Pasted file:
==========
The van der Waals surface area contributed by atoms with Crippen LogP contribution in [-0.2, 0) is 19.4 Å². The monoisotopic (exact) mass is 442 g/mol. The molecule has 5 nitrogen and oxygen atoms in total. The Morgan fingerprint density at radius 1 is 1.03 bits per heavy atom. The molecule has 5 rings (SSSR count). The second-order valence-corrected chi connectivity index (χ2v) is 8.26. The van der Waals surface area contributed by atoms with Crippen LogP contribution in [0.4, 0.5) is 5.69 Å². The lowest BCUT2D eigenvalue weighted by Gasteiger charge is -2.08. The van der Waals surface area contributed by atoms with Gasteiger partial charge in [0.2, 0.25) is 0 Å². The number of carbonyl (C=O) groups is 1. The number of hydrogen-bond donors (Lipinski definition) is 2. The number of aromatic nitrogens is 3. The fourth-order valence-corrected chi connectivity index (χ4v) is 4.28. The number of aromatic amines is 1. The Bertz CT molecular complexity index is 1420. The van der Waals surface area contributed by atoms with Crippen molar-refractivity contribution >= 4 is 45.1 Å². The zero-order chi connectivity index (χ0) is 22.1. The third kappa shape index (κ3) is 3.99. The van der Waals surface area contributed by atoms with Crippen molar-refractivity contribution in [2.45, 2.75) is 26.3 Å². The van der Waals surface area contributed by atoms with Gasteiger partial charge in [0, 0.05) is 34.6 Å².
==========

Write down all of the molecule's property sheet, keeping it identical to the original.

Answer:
The van der Waals surface area contributed by atoms with Crippen LogP contribution in [-0.2, 0) is 19.4 Å². The monoisotopic (exact) mass is 442 g/mol. The molecule has 5 nitrogen and oxygen atoms in total. The Morgan fingerprint density at radius 1 is 1.03 bits per heavy atom. The molecule has 5 rings (SSSR count). The second-order valence-corrected chi connectivity index (χ2v) is 8.26. The van der Waals surface area contributed by atoms with Crippen LogP contribution in [0.4, 0.5) is 5.69 Å². The lowest BCUT2D eigenvalue weighted by Gasteiger charge is -2.08. The van der Waals surface area contributed by atoms with Gasteiger partial charge in [0.2, 0.25) is 0 Å². The number of carbonyl (C=O) groups is 1. The number of hydrogen-bond donors (Lipinski definition) is 2. The number of aromatic nitrogens is 3. The fourth-order valence-corrected chi connectivity index (χ4v) is 4.28. The number of aromatic amines is 1. The Bertz CT molecular complexity index is 1420. The van der Waals surface area contributed by atoms with Crippen molar-refractivity contribution >= 4 is 45.1 Å². The zero-order chi connectivity index (χ0) is 22.1. The third kappa shape index (κ3) is 3.99. The van der Waals surface area contributed by atoms with Crippen molar-refractivity contribution in [2.45, 2.75) is 26.3 Å². The van der Waals surface area contributed by atoms with Gasteiger partial charge in [0, 0.05) is 34.6 Å².